The Inquirer (Monrovia)

Liberia: AFELL, Fun to Implement WiLDAF in Liberia

As Liberia joins in the celebration of the International Day of Girl Child, the Association of Female Lawyers of Liberia (AFELL) has partnered with Women in Law and Development in Africa (WiLDAF) West Africa in launching the West African Women and Farmers against poverty, an initiative which is a sub-regional project.

The project is jointly initiated by WiLDAF-West Africa and ROPPA with the financial support of the Dutch Ministry of Foreign Affairs. It was through WiLDAF's advocacy that the Girl Child was adopted as one of the critical areas of concern in Beijing Platform for Action.

The implementing countries already identified are Benin, Burkina Faso, Ghana, Liberia and Togo. In Liberia, the project will be implemented by AFELL in collaboration with Farmers Union Network (FUN).

The choice of Liberia for the second phase is significant according to the sub regional Coordinator of WiDAF, Beatrice Ajavon said describing the organization as a network for the promotion of women's rights.

"We think it fit to support the efforts of the first Female President of Africa, Ellen Johnson Sirleaf, the President of the Republic of Liberia and her government in promoting women's rights and by empowering them," she said.

Madam Ajavon said the difficult socio-economic and political context of Africa in which male leadership has been tested for most of the past centuries without much success; Liberia presents a beacon of hope for an alternative to male leadership by choosing a female president, indicating, "her success will set the stage for other countries to try this alternative."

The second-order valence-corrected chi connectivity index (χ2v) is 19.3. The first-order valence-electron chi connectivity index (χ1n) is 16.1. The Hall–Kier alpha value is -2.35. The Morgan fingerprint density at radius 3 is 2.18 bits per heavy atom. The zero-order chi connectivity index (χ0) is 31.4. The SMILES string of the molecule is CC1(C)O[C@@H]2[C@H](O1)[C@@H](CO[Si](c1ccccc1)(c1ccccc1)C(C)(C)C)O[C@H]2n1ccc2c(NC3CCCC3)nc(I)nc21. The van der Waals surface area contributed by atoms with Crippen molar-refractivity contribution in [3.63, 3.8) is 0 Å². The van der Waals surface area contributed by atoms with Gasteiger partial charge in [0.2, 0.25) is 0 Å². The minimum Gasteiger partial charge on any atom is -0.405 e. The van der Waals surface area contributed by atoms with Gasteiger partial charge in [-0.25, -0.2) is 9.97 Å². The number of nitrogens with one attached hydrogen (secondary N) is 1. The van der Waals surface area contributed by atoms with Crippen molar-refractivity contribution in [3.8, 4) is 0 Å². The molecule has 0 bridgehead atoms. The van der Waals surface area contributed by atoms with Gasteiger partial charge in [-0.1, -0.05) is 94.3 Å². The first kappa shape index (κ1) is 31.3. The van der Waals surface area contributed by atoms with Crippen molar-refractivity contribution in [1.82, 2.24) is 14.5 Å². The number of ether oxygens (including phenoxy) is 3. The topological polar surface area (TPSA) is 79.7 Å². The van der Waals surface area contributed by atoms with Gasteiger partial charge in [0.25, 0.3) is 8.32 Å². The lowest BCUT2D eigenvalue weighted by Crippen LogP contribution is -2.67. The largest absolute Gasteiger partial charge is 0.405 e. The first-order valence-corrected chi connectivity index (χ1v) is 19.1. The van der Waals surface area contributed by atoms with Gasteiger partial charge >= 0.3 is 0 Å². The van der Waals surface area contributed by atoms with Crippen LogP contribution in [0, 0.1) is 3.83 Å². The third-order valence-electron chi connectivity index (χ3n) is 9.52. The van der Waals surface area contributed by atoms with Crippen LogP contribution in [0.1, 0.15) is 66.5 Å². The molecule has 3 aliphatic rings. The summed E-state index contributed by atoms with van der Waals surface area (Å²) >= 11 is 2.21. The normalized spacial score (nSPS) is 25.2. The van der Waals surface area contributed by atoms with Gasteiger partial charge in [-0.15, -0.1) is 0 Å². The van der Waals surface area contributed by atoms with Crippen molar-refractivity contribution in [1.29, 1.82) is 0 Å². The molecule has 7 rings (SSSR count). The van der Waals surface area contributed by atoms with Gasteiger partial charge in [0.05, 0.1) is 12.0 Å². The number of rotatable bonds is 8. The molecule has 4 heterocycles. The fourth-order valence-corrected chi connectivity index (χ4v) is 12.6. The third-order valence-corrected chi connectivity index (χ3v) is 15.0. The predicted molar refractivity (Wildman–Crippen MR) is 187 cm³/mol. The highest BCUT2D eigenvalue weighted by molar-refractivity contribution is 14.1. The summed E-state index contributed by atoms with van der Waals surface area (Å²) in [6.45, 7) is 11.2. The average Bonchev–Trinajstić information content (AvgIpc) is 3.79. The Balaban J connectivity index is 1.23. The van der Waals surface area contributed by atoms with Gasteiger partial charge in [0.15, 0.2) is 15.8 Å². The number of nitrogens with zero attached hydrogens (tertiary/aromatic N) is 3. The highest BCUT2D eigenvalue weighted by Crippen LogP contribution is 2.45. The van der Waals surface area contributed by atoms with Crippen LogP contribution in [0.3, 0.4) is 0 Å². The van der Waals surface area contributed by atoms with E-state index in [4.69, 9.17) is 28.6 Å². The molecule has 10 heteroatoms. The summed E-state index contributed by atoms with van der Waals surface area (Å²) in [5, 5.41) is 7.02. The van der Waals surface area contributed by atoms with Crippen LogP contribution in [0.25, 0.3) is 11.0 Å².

WiLDAF is convinced that the project will enable Liberian women from some selected communities in the country to take the challenge of claiming their economic, civil and political rights.

The project is expected to make women change agents that advocate for changes in traditional negative practices and values in all villages the project covers.

The project is also expected to immediately create the platform for women to mobilize themselves, increase their knowledge through legal literacy including land rights, government agricultural policies, credit and technology to enable them take advantage of them.

Several strategies have been put in place to jump-start the project and they include training of 40 women farmers as community advocates and setting up 20 Community Mediation Committees on women's rights; training 30 executives, this will include men on women's rights.

Other mechanisms established to make the project a success is the sensitizing of at least 7,000 women and men on various themes related to women's human rights as well as organizing women and committee members into groups to advocate for women's access to land, credit, technology and to other necessary resources.

The project also intends to work on women's access to market opportunities and that would cover WiLDAF's personal contribution to strengthen the experience which the Angie Brook Center is already carrying out through trade at hand and at least 1,500 women farmers will be targeted.

WiLDAF is a Pan African network bringing together organizations and individuals with a view to promoting a culture for the exercise and respect of women's rights in Africa.

From the small group of women from about 10 countries who met in Harare in 1990 for the first meeting that brought into being WiLDAF, the network is now active in more than 25 countries across Africa, South to the Sahara.

In West Africa, the office has been opened since April 1997 and is based in Lome (Togo). It is officially present in 9 countries namely Benin, Burkina Faso, Côte d'Ivoire, Guinea, Ghana, Mali, Nigeria, Senegal, and Togo.

"We envisage that in the near future we would be able to open offices in Liberia, Sierra Leone and Niger," the sub regional Coordinator of WiDAF said.

Not only was WiLDAF active at the national level but it raised the African women's rights issues at the regional and international level. In the processes leading up to the 1993 UN Conference on Human Rights in Vienna, WiLDAF mobilized women across its membership and ensured their participation in the conference.

The now famous Protocol to the African Charter on Human and Peoples Rights on the Rights of women was an initiative of WiLDAF and the first meeting on the possibility of a protocol was held in Lome when WiLDAF hosted a special meeting of the African Commission to discuss women rights under the Charter.

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